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Keeping Online Reviews Honest


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Credit: Real Star Property Management LLC

As commerce increasingly moves online, consumers worldwide are relying more and more on online reviews to help them make decisions about products to buy and businesses to patronize.

According to a recent study by BrightLocal (http://selnd.com/1xzy0Xb), 88% of U.S. consumers read online reviews "to determine whether a local business is a good business" at least occasionally39% do so regularly. Also, 72% say positive reviews lead them to trust a business more, while 88% say that in "the right circumstances," they trust online reviews as much as personal recommendations.

What are "the right circumstances?" In response to that last question in the BrightLocal survey, 30% said they trust online reviews if they believe they are authentic.

The problem of authenticity in online reviews is a long-standing and stubborn one. In one famous incident back in 2004, Amazon's Canadian site accidentally revealed the true identities of thousands of its previously anonymous U.S. book reviewers. One insight the mistake revealed was that many authors were using fake names in order to give their own books favorable reviews.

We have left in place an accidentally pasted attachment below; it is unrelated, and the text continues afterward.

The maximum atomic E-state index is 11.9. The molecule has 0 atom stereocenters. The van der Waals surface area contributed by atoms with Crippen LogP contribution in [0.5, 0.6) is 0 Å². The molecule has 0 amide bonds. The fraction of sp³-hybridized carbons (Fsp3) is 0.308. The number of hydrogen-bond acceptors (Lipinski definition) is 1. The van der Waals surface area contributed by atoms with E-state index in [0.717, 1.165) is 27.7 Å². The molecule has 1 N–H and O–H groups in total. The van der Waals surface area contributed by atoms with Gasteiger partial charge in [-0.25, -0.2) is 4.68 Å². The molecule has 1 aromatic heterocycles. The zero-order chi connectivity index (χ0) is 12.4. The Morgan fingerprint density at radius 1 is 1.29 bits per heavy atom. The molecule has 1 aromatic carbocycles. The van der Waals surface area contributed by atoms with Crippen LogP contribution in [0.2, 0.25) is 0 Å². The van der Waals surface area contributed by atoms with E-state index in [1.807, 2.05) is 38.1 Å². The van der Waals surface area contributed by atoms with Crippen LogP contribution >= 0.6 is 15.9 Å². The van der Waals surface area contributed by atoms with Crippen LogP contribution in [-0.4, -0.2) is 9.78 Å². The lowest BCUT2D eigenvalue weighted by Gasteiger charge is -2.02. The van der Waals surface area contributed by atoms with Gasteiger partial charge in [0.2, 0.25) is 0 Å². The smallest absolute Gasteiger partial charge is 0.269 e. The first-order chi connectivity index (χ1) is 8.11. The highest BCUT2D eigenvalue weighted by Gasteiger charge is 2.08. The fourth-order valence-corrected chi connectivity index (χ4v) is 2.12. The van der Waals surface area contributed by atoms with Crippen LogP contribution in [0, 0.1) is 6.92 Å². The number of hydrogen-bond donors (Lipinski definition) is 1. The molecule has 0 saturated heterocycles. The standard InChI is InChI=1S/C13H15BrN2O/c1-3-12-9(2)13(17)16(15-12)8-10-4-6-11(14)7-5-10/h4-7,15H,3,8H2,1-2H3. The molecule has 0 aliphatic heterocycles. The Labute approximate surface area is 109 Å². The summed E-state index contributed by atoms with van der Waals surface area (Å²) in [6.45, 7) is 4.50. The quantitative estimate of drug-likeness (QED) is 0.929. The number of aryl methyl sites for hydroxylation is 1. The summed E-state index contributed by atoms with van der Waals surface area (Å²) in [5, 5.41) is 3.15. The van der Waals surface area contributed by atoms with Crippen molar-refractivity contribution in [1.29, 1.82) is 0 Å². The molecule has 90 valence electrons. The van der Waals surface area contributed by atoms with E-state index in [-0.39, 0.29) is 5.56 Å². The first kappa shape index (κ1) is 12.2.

The value of a positive review has also led to various review-for-hire operations, in which Web users get paid to write reviews on sites such as Amazon and Yelp. Bing Liu, professor of computer science at the University of Illinois at Chicago and author of Sentiment Analysis and Opinion Mining, told The New York Times in 2012 that about a third of all Internet reviews were fake.

In their 2013 paper titled "Fake It Till You Make It: Reputation, Competition, and Yelp Review Fraud," Michael Luca, assistant professor of business administration at the Harvard Business School, and Georgios Zervas, assistant professor of marketing at Boston University School of Management, estimated 16% of Yelp restaurant reviews were fraudulent.


The effects of rampant review fraud can be devastating for both businesses and consumers.


The effects of rampant review fraud can be devastating for both businesses and consumers. Sometimes fake reviews are posted by business owners either leaving negative reviews for their competitors, or positive reviews for their own businesses. Having to combat false negative reviews can take a lot of time and energy that a business would better apply elsewhere. In addition, many small business owners are not sufficiently computer-savvy to stay on top of such attacks.